[0050] The 10-layered rat cardiac cell sheets released a large amount of CK, indicating considerable damage to cardiomyocytes (FIG. 9). On the other hand, the amount of CK released by the 10-layered cardiac cell sheets co-cultivated with unicellular algae decreased to one-fifth that amount, thereby clearly demonstrating alleviation of cell damage (FIG. 9). Among the 5-layered cardiac cell sheets, the cell sheets close to the culture dish underwent interlayer detachment resulting in cell damage (FIG. 10). On the other hand, the 5-layered cell sheets co-cultivated with unicellular algae were observed to survive even when layered. The 10-layered cardiac cell sheets not containing unicellular algae ended up detaching from the culture dish within 6 days after culturing and were subjected to considerable damage (FIG. 11A). However, the 10-layered sheets co-cultivated with unicellular algae and having unicellular algae interposed between each layer remained adhered to the culture dish without becoming detached and survived even after culturing for 6 days (n = 5) (FIG. 11B).

(Example 4)


(Effect of Co-cultivation with Unicellular Algae on Ammonia Production)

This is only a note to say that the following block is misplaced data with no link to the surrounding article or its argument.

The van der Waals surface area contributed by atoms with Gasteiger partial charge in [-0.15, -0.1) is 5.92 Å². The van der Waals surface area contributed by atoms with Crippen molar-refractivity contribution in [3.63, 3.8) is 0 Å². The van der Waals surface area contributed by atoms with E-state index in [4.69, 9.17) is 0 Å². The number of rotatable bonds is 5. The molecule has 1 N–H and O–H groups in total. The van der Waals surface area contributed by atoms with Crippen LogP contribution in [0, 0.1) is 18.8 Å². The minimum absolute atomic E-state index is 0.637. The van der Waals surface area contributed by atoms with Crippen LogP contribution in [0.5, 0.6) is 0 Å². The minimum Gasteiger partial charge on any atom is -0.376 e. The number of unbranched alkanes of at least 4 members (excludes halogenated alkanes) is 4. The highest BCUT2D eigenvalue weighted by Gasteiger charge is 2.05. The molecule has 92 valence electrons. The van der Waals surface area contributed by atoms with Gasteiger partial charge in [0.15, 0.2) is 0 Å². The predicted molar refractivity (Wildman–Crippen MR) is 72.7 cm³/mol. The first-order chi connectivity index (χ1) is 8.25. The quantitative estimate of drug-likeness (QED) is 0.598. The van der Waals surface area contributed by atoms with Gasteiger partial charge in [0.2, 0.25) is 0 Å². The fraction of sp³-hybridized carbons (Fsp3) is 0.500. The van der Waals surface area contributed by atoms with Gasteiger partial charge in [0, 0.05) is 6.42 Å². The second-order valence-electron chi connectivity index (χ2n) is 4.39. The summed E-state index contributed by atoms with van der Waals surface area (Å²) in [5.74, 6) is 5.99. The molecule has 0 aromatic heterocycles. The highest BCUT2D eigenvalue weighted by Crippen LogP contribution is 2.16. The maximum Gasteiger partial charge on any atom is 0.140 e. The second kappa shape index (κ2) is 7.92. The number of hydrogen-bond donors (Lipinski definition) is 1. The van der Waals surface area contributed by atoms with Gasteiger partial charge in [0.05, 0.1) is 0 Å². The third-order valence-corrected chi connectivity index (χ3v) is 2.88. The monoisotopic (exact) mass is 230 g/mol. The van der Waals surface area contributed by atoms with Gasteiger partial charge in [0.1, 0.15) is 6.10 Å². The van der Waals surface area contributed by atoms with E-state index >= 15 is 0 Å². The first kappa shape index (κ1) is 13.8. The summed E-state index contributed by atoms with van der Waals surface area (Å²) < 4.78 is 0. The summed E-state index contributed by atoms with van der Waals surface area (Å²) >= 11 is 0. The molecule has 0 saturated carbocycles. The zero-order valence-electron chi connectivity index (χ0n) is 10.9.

[0051] When animal cells are cultured, ammonia is released into the culture medium due to the metabolic activity thereof. This increase in ammonia concentration impairs the growth of animal cells. Ammonia concentrations in the culture medium were measured in order to investigate the effect of co-cultivation with unicellular algae on increases in the concentration of ammonia released from cardiac cell sheets. As a result, ammonia concentrations in the culture medium decreased significantly as a result of co-cultivating with unicellular algae for both 5-layered and 10-layered cell sheets, thereby demonstrating an improvement in the culture environment of the animal cells (FIG. 12).